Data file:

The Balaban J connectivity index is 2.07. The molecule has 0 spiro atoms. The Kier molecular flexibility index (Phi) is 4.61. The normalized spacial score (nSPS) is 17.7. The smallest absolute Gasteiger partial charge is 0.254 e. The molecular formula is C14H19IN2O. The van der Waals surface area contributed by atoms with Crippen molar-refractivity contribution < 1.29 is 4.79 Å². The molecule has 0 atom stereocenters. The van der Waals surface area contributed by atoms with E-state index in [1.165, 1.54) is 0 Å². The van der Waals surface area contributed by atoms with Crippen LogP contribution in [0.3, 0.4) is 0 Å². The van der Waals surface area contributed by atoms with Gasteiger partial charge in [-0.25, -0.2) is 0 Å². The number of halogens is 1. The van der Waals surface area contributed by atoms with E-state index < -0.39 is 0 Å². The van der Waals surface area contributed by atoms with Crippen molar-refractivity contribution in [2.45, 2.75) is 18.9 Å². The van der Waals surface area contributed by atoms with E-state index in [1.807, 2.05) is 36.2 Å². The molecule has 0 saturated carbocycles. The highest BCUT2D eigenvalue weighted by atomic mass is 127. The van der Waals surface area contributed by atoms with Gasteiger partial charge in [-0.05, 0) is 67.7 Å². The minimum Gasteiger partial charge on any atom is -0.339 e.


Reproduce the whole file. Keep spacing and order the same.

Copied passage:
The Balaban J connectivity index is 2.07. The molecule has 0 spiro atoms. The Kier molecular flexibility index (Phi) is 4.61. The normalized spacial score (nSPS) is 17.7. The smallest absolute Gasteiger partial charge is 0.254 e. The molecular formula is C14H19IN2O. The van der Waals surface area contributed by atoms with Crippen molar-refractivity contribution < 1.29 is 4.79 Å². The molecule has 0 atom stereocenters. The van der Waals surface area contributed by atoms with E-state index in [1.165, 1.54) is 0 Å². The van der Waals surface area contributed by atoms with Crippen LogP contribution in [0.3, 0.4) is 0 Å². The van der Waals surface area contributed by atoms with Gasteiger partial charge in [-0.25, -0.2) is 0 Å². The number of halogens is 1. The van der Waals surface area contributed by atoms with E-state index < -0.39 is 0 Å². The van der Waals surface area contributed by atoms with Crippen molar-refractivity contribution in [2.45, 2.75) is 18.9 Å². The van der Waals surface area contributed by atoms with E-state index in [1.807, 2.05) is 36.2 Å². The molecule has 0 saturated carbocycles. The highest BCUT2D eigenvalue weighted by atomic mass is 127. The van der Waals surface area contributed by atoms with Gasteiger partial charge in [-0.05, 0) is 67.7 Å². The minimum Gasteiger partial charge on any atom is -0.339 e.